Cockney cat burglar Harry Dean needs Hong Kong dancer Nicole Chang's help to pull off the perfect heist. With a simple makeover and a new wardrobe; Nicole's resemblance to wealthy recluse Mr. Shahbandar's late wife is uncanny. While Shahbandar is distracted by the mesmerizing Nicole, Harry takes steps to swipe a priceless artifact from under the tycoon's nose. But even the most foolproof schemes have a way of backfiring.Written by
Clever and diverting heist caper with excellent leads...
MICHAEL CAINE was hot after appearing in THE IPCRESS FILE and SHIRLEY MacLAINE grabbed him for her leading man in GAMBIT. It's a highly entertaining and very clever crime caper and is Caine's first American film. It benefits from highly polished production values and Ronald Neame's expert direction, not to mention a story that has several unexpected twists.
Aside from excellent performances by the two stars and Herbert Lom as the intended victim, the plot will keep you guessing until the final moments. Shirley is a knockout in her oriental disguise and delivers a wonderful performance as the girl who discovers she prefers an honest man to a thief, no matter how much she let herself be tricked into the role of a charming look-alike for Herbert Lom's former wife. The trick is to get into his lavish digs so she and Michael can see the layout and devise a plan to steal a prized sculpture. Herbert Lom is urbane and sophisticated as a man who is highly suspicious of his new acquaintances.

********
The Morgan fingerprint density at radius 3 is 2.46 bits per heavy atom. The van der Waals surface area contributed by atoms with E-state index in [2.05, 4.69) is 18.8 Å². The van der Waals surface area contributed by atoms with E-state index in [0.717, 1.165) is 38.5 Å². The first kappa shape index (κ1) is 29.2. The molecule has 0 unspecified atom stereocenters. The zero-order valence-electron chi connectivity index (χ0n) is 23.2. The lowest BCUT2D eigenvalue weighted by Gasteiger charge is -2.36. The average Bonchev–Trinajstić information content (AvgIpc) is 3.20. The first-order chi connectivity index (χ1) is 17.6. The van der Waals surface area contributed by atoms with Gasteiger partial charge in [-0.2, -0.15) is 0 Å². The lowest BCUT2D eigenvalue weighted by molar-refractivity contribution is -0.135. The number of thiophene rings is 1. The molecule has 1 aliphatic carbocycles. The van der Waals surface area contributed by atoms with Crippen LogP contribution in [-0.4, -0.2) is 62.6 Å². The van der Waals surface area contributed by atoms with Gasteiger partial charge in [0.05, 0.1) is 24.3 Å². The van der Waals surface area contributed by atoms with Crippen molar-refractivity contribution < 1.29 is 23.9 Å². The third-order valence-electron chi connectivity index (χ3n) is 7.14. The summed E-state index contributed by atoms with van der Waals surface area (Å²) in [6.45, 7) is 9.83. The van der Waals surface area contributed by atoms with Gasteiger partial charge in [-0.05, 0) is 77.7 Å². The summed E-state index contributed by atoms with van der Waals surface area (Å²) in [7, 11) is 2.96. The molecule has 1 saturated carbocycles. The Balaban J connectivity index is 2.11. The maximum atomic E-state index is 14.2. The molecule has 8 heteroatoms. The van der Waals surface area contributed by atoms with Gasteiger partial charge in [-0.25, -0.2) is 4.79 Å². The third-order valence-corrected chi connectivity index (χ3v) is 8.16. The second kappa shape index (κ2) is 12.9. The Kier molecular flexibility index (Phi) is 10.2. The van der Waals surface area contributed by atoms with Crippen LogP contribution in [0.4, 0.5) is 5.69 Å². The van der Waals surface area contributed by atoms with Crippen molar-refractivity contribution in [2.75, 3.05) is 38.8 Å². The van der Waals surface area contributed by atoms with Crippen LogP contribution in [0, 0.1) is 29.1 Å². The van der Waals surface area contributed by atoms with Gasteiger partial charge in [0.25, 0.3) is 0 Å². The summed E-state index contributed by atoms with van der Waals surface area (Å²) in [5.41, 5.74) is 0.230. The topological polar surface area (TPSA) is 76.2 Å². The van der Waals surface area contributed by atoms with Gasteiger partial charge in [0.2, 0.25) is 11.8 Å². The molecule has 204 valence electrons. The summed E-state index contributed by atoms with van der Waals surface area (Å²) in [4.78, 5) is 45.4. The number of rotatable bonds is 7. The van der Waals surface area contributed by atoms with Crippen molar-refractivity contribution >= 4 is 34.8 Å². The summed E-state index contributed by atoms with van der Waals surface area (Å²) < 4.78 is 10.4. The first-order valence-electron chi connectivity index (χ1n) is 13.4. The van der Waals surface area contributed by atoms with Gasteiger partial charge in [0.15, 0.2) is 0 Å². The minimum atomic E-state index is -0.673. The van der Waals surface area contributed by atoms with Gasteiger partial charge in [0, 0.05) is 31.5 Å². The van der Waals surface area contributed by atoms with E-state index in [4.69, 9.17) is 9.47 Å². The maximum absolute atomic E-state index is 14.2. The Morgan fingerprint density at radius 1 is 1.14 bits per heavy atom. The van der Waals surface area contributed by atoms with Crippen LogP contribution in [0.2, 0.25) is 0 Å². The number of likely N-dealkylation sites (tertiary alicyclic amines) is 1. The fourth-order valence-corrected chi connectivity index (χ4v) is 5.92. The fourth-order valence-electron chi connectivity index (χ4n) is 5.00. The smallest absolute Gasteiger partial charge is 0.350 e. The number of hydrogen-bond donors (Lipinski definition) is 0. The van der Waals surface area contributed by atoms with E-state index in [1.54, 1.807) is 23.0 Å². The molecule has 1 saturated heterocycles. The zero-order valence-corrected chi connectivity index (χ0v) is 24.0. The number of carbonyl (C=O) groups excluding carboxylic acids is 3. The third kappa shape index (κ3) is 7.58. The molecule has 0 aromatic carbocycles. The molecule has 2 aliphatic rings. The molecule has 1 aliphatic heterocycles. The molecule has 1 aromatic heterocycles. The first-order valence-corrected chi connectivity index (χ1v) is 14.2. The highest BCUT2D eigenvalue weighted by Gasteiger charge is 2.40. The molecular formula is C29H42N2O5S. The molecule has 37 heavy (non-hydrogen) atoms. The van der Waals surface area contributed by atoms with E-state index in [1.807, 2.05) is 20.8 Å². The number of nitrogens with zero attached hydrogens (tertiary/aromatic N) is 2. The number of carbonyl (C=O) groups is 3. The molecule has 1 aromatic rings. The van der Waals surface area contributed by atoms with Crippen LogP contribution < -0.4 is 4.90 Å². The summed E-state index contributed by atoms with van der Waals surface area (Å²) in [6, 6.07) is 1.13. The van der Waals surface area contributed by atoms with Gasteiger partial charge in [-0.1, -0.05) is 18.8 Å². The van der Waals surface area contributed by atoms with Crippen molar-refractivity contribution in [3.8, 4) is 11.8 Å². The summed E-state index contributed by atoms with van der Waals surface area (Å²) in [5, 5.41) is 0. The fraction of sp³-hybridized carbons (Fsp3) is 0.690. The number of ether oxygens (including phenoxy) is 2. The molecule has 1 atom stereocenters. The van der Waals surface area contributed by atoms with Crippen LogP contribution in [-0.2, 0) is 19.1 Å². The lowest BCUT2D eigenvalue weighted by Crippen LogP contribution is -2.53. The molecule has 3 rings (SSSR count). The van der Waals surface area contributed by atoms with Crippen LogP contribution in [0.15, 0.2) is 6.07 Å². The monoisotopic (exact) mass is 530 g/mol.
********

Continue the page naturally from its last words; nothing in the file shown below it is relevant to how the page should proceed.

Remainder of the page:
If you like crime capers or jewel heists, this is for you. Diverting from start to finish with a particularly good opening sequence that sort of sets you up for a different kind of film than this actually is. But saying more than that would give too much away.
My only complaint--Maurice Jarre's score is a skimpy one. He provides some light and catchy melodies for the lighter scenes but fails to deliver the goods for the film's darker moments. Maybe he figured the audience would just be holding their breath while silence accompanied the cat-like burglar approach rather than music. Whatever, the darker moments would have been heightened by a more suspenseful score.
John Abbott is seen to advantage as a French sculptor devoted to his art.
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